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Tuesday, May 15, 2018

When my NJ Employer Wants "New Blood"

Businesses understandably seek innovative and new practices to expand their profits and please shareholders. Public entity employers often want to be more effective in achieving their goals.

However, an employer seeking out "new blood" to implement their plan could be a euphemism demonstrating an intention to replace older workers with younger recruits. Unfortunately, employers wanting younger “new blood” is a pattern that is all too familiar to many older workers.

In one high profile “new blood” case in 2017, Kean University agreed to pay $375,000 to settle an age discrimination suit. In this matter, a former employee administrator sued Kean University alleging he was denied a promotion due to age discrimination. In this matter, the former administrator had been employed by the college for 30 years. He alleged in his lawsuit that he was passed up for the promotion because his supervisor wanted "new blood" in the department. He was 55 years old at the time.

In another “new blood” age discrimination case, the New Jersey Supreme Court held in a lawsuit brought by an employee against the employer, a college, that the employer’s refusal to renew a contract of an older worker, while simultaneously seeking out new and younger blood was illegal age discrimination under the New Jersey Law against Discrimination. Nini v. Mercer County Cmty. College, 202 N.J. 98.

In Nini, the employee alleged that prior to her employer telling her that they were not going to renew her contract, people at meetings with department heads discussed age and being "dead wood." She also alleged that at these meetings, employees made jokes about getting rid of the oldest employees. Worse, she alleged that another employee had told her that the college HR Director stated that the college had to "get rid of old-timers” and “bring in new blood."

In Nini, the employee Nini met with the president of the college in 2004 to discuss her performance evaluations. The employee alleged that the president made several ageist remarks, such as about her still working at her age. After working for the college for 26 years, the employee was advised that her contract that was set to expire in June 2005 would not be renewed as it had been in the past. At the time, the employee was over 70 years old.

In September 2004, Nini sent a letter to the Board Chairman requesting review of the events surrounding her nonrenewal. She stated in her letter that she believed her age was the reason for her nonrenewal .When she received no response, she sent another letter alleging that the college took retaliatory measures against her because of her first letter. The college sent her a letter that confirmed that her contract would not be renewed and would expire on June 30, 2005.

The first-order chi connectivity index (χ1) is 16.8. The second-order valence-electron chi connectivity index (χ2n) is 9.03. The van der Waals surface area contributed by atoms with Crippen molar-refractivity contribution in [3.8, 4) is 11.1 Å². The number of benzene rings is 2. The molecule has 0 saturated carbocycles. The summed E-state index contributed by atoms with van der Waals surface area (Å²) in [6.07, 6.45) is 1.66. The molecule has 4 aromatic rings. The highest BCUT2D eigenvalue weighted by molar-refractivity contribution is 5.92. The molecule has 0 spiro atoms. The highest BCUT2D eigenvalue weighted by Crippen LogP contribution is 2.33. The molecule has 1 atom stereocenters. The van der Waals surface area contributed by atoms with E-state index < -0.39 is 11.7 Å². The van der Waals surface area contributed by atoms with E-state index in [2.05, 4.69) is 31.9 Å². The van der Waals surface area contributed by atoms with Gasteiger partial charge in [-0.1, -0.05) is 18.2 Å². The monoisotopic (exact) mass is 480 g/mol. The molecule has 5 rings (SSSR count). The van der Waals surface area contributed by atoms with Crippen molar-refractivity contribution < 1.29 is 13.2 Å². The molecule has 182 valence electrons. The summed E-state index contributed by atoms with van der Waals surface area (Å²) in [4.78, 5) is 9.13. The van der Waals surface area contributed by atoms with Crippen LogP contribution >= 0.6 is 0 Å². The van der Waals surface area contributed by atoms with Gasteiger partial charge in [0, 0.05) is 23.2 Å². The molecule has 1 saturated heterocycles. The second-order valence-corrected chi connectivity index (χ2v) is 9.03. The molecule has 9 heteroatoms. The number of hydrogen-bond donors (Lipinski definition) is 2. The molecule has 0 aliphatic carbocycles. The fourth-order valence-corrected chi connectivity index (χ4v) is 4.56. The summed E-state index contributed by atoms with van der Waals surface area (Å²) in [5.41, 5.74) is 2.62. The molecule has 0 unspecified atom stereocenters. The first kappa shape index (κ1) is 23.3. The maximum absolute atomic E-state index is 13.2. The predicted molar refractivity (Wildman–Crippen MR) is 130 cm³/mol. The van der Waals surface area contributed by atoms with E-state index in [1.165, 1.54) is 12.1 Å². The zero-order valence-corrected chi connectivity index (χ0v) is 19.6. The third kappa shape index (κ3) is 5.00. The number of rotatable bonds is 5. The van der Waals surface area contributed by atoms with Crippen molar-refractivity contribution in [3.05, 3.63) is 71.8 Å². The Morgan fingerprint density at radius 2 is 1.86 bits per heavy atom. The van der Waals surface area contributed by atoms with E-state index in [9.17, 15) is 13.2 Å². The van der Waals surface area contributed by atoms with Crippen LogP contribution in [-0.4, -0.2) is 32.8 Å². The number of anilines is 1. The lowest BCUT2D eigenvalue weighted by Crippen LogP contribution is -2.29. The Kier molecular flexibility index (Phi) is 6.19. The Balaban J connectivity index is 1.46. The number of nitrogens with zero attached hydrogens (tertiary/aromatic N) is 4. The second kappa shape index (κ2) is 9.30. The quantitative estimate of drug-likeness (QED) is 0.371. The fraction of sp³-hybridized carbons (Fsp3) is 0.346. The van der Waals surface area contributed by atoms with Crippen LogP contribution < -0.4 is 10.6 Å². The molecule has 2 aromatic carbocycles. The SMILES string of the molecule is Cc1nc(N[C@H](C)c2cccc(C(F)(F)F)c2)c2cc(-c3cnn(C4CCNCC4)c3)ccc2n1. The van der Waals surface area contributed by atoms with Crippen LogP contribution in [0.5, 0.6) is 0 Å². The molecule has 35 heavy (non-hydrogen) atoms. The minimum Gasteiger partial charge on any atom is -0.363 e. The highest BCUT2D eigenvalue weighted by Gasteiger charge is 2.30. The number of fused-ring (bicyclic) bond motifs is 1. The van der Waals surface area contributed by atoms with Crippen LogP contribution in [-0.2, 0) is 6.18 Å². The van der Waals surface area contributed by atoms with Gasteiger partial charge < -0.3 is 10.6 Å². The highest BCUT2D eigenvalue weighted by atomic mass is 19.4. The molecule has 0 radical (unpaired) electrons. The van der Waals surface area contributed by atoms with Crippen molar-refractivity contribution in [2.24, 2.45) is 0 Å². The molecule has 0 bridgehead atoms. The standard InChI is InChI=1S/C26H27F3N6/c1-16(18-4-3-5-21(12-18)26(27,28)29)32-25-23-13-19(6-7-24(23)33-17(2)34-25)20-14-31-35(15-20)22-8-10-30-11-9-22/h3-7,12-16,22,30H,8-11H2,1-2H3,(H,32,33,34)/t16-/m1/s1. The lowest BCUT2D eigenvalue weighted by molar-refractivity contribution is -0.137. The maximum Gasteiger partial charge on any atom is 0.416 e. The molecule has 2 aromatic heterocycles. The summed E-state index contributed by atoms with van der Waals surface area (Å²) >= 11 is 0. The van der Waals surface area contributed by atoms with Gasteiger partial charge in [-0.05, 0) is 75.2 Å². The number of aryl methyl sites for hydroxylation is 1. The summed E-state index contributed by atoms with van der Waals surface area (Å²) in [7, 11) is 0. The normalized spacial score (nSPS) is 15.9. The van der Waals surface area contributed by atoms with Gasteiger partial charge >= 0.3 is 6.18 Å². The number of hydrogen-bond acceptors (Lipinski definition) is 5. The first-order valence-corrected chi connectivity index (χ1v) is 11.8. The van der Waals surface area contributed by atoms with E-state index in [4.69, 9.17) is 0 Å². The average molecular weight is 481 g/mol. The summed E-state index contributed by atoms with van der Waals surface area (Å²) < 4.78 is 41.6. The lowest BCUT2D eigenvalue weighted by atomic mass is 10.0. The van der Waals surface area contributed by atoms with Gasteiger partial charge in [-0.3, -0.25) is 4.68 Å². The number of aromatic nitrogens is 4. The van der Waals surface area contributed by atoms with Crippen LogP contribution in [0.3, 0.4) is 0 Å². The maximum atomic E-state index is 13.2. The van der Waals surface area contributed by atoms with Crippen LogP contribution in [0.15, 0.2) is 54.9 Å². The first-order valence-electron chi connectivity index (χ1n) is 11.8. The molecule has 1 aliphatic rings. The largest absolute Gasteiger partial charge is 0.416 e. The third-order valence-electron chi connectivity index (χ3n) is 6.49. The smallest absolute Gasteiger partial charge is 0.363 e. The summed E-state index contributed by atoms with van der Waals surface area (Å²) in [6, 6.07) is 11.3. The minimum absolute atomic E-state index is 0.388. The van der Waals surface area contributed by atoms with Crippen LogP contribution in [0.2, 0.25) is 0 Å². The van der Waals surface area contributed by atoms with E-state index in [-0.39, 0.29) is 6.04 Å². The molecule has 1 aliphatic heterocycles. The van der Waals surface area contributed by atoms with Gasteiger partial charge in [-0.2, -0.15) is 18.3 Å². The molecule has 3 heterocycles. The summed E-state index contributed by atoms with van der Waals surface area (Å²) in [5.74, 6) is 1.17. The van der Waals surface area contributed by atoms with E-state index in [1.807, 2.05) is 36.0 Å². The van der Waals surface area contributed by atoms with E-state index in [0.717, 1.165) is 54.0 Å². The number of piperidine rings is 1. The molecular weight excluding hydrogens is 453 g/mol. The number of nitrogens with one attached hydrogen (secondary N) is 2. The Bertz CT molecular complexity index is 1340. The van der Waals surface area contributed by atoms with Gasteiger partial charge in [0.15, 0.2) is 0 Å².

In September of 2005, the employee filed a lawsuit alleging age discrimination and retaliation by the college. The Defendant college filed a motion for summary judgment. The Superior Court found in favor of the college, but the Appellate Division reversed the ruling by the lower Superior Court on grounds that the over-seventy exception to unlawful discrimination in hiring, N.J.S.A. 10:5-12(a) should not be interpreted to equate contract nonrenewals of employees (such as Nini) who had preexisting relationship with the employer in the same manner as a new hire. The Appellate Division held that that in situations where the employee such as Nini had a pre-existing employee-employer relationship, it was not really a "new hire", and in these instances that a contract nonrenewal should be considered termination, not a failure to hire. The Defendant college then filed for the Supreme Court to hopefully hear the matter. The Court accepted the case, and held that the refusal to renew the contract of an employee over seventy years old, on the basis of age, is prohibited discrimination under the New Jersey Law Against Discrimination (LAD).

Since this case was heard by the NJ Supreme Court, there have been other instances where employees alleged that their employer wanting “new blood” was illegal age discrimination.

What You Can Do

If you believe that your employer used age or some other prohibited factor such as sex, race etc., as the determining factor as to who to keep and who to let go, it is important that you consult with an attorney who is experienced in discrimination. I am an aggressive and compassionate employment law attorney who is experienced in representing older workers, the disabled and other minorities. I accept discrimination cases from all over New Jersey.

If you are being subjected to such unlawful workplace discrimination, contact Hope A. Lang, Attorney at Law today for a free consultation.

New Jersey employment attorney, Hope A. Lang, Attorney at Law serves clients throughout the state, including Bergen, Middlesex, Essex, Hudson, Monmouth, Ocean, Union, Camden, Passaic, and Morris Counties with locations in Southern, Central, Western and Northern NJ to meet with clients.



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